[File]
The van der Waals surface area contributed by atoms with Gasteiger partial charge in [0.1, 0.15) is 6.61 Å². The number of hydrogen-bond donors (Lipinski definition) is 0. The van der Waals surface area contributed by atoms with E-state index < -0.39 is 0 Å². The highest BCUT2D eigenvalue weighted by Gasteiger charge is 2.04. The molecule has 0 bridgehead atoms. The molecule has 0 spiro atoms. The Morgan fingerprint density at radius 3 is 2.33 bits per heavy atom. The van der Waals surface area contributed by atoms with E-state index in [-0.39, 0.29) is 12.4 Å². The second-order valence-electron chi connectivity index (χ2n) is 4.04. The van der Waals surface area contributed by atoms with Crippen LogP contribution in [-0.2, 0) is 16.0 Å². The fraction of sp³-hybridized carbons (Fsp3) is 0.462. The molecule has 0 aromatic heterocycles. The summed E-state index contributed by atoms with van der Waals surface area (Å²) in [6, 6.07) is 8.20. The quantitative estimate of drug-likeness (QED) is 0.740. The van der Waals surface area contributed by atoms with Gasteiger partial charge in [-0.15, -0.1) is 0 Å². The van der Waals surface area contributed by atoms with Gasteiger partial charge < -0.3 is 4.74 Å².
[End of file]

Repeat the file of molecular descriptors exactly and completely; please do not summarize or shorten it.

The van der Waals surface area contributed by atoms with Gasteiger partial charge in [0.1, 0.15) is 6.61 Å². The number of hydrogen-bond donors (Lipinski definition) is 0. The van der Waals surface area contributed by atoms with E-state index < -0.39 is 0 Å². The highest BCUT2D eigenvalue weighted by Gasteiger charge is 2.04. The molecule has 0 bridgehead atoms. The molecule has 0 spiro atoms. The Morgan fingerprint density at radius 3 is 2.33 bits per heavy atom. The van der Waals surface area contributed by atoms with E-state index in [-0.39, 0.29) is 12.4 Å². The second-order valence-electron chi connectivity index (χ2n) is 4.04. The van der Waals surface area contributed by atoms with Crippen LogP contribution in [-0.2, 0) is 16.0 Å². The fraction of sp³-hybridized carbons (Fsp3) is 0.462. The molecule has 0 aromatic heterocycles. The summed E-state index contributed by atoms with van der Waals surface area (Å²) in [6, 6.07) is 8.20. The quantitative estimate of drug-likeness (QED) is 0.740. The van der Waals surface area contributed by atoms with Gasteiger partial charge in [-0.15, -0.1) is 0 Å². The van der Waals surface area contributed by atoms with Gasteiger partial charge < -0.3 is 4.74 Å².